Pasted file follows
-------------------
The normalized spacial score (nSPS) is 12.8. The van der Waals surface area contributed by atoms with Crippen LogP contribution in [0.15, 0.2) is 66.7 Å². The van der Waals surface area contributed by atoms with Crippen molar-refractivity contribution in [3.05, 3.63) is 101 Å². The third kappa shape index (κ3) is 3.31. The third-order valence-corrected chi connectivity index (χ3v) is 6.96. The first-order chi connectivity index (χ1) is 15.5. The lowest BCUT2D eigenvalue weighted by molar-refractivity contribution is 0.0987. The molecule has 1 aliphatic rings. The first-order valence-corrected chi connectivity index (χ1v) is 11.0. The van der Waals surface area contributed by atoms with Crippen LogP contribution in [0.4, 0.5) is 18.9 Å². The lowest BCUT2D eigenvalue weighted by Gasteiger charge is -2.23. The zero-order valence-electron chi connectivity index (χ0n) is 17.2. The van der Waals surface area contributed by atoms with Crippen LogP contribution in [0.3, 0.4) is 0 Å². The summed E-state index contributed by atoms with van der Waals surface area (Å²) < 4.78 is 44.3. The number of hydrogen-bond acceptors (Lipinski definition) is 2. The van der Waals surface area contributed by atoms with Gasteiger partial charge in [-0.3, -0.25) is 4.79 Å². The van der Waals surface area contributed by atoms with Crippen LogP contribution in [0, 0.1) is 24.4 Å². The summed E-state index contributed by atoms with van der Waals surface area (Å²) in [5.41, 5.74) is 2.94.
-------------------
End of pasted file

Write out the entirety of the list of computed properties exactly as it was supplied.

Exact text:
The normalized spacial score (nSPS) is 12.8. The van der Waals surface area contributed by atoms with Crippen LogP contribution in [0.15, 0.2) is 66.7 Å². The van der Waals surface area contributed by atoms with Crippen molar-refractivity contribution in [3.05, 3.63) is 101 Å². The third kappa shape index (κ3) is 3.31. The third-order valence-corrected chi connectivity index (χ3v) is 6.96. The first-order chi connectivity index (χ1) is 15.5. The lowest BCUT2D eigenvalue weighted by molar-refractivity contribution is 0.0987. The molecule has 1 aliphatic rings. The first-order valence-corrected chi connectivity index (χ1v) is 11.0. The van der Waals surface area contributed by atoms with Crippen LogP contribution in [0.4, 0.5) is 18.9 Å². The lowest BCUT2D eigenvalue weighted by Gasteiger charge is -2.23. The zero-order valence-electron chi connectivity index (χ0n) is 17.2. The van der Waals surface area contributed by atoms with Crippen LogP contribution in [0.3, 0.4) is 0 Å². The summed E-state index contributed by atoms with van der Waals surface area (Å²) < 4.78 is 44.3. The number of hydrogen-bond acceptors (Lipinski definition) is 2. The van der Waals surface area contributed by atoms with Gasteiger partial charge in [-0.3, -0.25) is 4.79 Å². The van der Waals surface area contributed by atoms with Crippen LogP contribution in [0, 0.1) is 24.4 Å². The summed E-state index contributed by atoms with van der Waals surface area (Å²) in [5.41, 5.74) is 2.94.